Oriana Camelback Truss Bridge was built by the Missouri Valley Bridge
& Iron Co., Leavenworth, Kansas. Completed in June 1917, the concrete
supports collapsed by October of that year and repairs were made by
The Austin Brothers, Bridge Company of Dallas. The bridge was closed
to traffic in 1995. The Salt Fork of the Brazos had a second (railroad)
bridge at the site - removed sometime after 1968.
Oriana Camelback Truss Bridge
Photo courtesy William Holmes
Note: William Holmes' excellent photograph of the Oriana bridge
was sent in on January 14th. Two days later we heard from Delores
(Deanie) Miles who was sending in the date of this year's Peacock,
Texas reunion. We asked Ms. Miles what she knew of the bridge - which
(with the help of her many friends) turned out to be quite a bit.
At the very least it prompted a page to be written for the ghost town
of Oriana, Texas - insuring that that town will also be remembered.
These memories and stories maybe short and sweet but after reading
them you'll never pass another vintage bridge without thinking of
what may have taken place on, near (or under) these rusting (and seemingly
forgotten) structures. - Editor
"Stonewall County can boast of 153.19 miles of paved highways in this
year of 1979, but it has not always been so. In May 1919 the following
letter was received and published by the Aspermont Star:
"All autoist travelers are hereby advised if possible to dodge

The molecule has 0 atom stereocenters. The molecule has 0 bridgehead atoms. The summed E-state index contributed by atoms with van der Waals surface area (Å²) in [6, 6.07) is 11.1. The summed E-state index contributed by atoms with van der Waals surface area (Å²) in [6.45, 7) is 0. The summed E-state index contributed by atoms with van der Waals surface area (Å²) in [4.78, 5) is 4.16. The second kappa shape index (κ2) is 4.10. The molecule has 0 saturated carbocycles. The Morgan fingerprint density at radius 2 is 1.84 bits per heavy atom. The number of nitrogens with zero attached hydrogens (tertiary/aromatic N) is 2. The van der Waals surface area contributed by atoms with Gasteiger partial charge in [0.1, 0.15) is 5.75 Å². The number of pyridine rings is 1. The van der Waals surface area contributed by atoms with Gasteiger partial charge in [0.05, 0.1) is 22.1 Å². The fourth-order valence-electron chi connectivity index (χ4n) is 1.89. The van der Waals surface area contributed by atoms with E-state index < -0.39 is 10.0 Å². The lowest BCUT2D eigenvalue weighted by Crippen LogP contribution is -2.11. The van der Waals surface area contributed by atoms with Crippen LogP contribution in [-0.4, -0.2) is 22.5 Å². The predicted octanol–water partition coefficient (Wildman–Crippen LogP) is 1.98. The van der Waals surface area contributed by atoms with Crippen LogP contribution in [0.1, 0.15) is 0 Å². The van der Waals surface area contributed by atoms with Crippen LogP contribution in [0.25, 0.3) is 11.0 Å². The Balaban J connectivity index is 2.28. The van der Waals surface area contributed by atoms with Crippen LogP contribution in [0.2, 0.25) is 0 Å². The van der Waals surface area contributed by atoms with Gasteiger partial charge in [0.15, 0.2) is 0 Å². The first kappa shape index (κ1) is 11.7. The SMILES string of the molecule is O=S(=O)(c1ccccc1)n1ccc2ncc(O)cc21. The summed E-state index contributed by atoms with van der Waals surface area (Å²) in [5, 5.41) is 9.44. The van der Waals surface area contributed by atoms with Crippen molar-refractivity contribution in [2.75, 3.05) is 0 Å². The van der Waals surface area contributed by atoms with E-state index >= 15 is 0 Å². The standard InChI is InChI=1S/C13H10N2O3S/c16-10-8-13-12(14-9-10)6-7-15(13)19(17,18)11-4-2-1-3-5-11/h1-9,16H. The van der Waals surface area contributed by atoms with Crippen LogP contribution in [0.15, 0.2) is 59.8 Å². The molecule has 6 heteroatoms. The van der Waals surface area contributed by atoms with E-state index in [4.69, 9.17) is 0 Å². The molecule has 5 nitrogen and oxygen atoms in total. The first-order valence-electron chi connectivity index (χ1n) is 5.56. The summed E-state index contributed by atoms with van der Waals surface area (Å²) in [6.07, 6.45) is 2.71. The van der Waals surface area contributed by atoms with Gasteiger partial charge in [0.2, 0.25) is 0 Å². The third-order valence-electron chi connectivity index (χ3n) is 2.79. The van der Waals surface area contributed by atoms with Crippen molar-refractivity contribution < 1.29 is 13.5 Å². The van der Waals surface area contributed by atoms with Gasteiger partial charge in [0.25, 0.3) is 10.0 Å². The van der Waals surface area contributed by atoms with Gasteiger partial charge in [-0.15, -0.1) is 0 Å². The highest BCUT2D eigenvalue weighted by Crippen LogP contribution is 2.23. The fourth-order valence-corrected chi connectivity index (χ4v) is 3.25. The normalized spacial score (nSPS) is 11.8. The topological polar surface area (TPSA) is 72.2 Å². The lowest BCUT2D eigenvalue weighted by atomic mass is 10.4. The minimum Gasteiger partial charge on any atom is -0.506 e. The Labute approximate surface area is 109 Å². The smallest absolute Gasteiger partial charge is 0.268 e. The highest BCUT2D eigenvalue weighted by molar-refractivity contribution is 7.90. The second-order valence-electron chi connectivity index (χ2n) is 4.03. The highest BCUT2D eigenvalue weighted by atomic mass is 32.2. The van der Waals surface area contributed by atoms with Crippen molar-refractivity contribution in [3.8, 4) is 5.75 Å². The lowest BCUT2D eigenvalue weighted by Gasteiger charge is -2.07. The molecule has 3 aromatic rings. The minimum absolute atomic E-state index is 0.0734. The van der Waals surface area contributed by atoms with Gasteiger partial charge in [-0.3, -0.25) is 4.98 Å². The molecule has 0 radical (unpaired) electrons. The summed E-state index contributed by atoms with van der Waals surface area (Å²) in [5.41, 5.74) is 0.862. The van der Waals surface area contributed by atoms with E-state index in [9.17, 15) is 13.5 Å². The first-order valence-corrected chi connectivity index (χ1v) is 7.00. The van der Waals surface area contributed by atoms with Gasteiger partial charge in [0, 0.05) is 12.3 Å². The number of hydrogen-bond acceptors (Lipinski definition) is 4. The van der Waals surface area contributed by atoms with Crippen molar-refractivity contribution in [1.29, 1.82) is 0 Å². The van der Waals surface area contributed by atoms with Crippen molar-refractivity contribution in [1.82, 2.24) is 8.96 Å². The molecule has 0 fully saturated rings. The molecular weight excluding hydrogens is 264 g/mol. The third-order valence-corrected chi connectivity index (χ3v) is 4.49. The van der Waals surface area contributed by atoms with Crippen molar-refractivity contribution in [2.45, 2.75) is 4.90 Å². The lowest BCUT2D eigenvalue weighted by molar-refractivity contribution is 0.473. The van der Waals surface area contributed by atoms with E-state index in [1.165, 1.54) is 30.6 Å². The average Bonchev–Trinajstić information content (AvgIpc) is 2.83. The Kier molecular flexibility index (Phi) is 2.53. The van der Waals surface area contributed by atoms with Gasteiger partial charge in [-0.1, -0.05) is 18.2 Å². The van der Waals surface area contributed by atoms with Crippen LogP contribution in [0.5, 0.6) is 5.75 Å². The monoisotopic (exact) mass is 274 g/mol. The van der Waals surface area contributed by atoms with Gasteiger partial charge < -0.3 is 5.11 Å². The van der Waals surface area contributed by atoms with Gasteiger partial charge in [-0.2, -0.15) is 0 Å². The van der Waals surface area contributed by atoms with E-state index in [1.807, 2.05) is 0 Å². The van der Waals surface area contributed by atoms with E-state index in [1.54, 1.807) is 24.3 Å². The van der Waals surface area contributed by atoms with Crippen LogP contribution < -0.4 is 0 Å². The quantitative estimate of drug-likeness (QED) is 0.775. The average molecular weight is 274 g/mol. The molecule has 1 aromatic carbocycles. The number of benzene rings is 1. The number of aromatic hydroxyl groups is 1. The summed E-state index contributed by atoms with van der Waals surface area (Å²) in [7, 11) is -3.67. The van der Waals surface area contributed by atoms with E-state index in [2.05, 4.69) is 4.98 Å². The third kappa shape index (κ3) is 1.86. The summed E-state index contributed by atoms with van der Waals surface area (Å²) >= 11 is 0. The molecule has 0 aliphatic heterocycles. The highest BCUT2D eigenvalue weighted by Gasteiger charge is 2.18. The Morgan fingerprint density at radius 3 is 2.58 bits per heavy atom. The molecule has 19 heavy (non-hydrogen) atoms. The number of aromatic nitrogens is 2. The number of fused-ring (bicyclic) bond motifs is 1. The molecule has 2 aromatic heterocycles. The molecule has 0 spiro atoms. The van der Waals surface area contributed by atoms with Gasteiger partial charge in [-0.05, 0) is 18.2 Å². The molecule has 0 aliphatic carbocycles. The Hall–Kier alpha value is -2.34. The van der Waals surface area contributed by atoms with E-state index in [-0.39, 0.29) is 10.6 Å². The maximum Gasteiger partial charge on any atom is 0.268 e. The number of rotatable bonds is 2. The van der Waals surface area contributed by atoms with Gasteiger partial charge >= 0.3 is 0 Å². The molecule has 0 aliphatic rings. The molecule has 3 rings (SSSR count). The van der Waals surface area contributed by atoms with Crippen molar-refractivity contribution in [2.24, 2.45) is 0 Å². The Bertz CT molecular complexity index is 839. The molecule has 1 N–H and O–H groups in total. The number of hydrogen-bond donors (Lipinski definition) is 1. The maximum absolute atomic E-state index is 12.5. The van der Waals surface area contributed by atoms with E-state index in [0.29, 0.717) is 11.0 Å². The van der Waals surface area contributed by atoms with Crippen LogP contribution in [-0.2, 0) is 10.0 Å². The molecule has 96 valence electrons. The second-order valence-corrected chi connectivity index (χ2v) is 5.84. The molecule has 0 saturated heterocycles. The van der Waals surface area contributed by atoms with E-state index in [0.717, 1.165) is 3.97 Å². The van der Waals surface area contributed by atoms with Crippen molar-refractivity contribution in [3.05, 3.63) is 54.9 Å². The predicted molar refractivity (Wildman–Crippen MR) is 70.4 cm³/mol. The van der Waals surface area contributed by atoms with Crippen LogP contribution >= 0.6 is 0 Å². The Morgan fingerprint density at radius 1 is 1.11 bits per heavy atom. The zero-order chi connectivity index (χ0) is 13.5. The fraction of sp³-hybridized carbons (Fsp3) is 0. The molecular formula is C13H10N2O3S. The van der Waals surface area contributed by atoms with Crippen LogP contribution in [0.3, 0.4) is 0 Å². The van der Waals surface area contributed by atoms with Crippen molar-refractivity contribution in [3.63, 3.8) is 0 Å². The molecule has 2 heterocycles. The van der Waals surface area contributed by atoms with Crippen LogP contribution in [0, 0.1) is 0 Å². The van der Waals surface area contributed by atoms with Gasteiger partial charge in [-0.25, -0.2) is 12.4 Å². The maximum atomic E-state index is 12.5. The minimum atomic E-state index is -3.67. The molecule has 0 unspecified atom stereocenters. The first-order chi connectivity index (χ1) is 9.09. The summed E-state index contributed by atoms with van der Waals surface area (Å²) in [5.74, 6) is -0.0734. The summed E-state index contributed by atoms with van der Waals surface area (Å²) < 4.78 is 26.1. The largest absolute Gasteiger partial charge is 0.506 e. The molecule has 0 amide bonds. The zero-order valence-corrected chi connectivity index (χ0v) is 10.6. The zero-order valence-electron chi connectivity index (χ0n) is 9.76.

Stonewall County owing to conditions and customs prevaling there.
The road between Peacock
is very bad. There is no crossing at the Brazos River, and no attempt
being made to fix one. It will cost you $1.00 to be pulled over by
teams, besides damaging your car. There is graft also in being pulled
through the sand. Unless compelled to go through Stonewall County,
better dodge it". CS Mitchell
In 1932 Highways 32 and 18 were designated across the county. Paving
was begun in 1935 and the cost of the project was approximately half
a million dollars which included the construction of two huge bridges.
TxDoT maintains an office and yard in Aspermont with 10 full-time
employees and about 28 major pieces of equipment. - Rita Graham Trammell
- from the 1979 book: Stonewall County Between the Forks of
Watermelons and Water Moccasins
"We used to have parties under the bridge but I may be thinking of
the New River Bridge. I know we went swimming there. Helen K. will
probably remember that I almost drowned there once and once we were
scared by a water moccasin - or so we believed it to be. I can't remember
if there was quicksand there or if it was under the new bridge. We
used to bust watermelons on the bridge and spin our tires."
Most of these people that had the photos and knew the area history
are deceased now. We younger ones are beginning to regret we did not
write down more of the stories they told for our children who we were
then busy raising." - Delores Miles
Ms. Miles' request to her former classmates brought several responses,
including this letter from Helen Newman, who wrote:
"Deanie, Our little community can stand all the good publicity
we can get. I do have some information about the river bridge. I still
have a scar from being cut by a piece of glass while wading under
that bridge during a class party."
Dear TE, I searched your site, but did not find this bridge on your
list of Texas bridges. I found this one crossing the Salt Fork of
the Brazos River, within a mile of Peacock.
I'm guessing it dates from 1920s. Does [anyone] know anything about
the history of this bridge? Thank you. - William Holmes, Arlington,
Texas, January 14, 2007
wishing to share additional stories about the bridge now known as
The Oriana Camelback Truss Bridge over the Salt Fork of the Brazos
River, please contact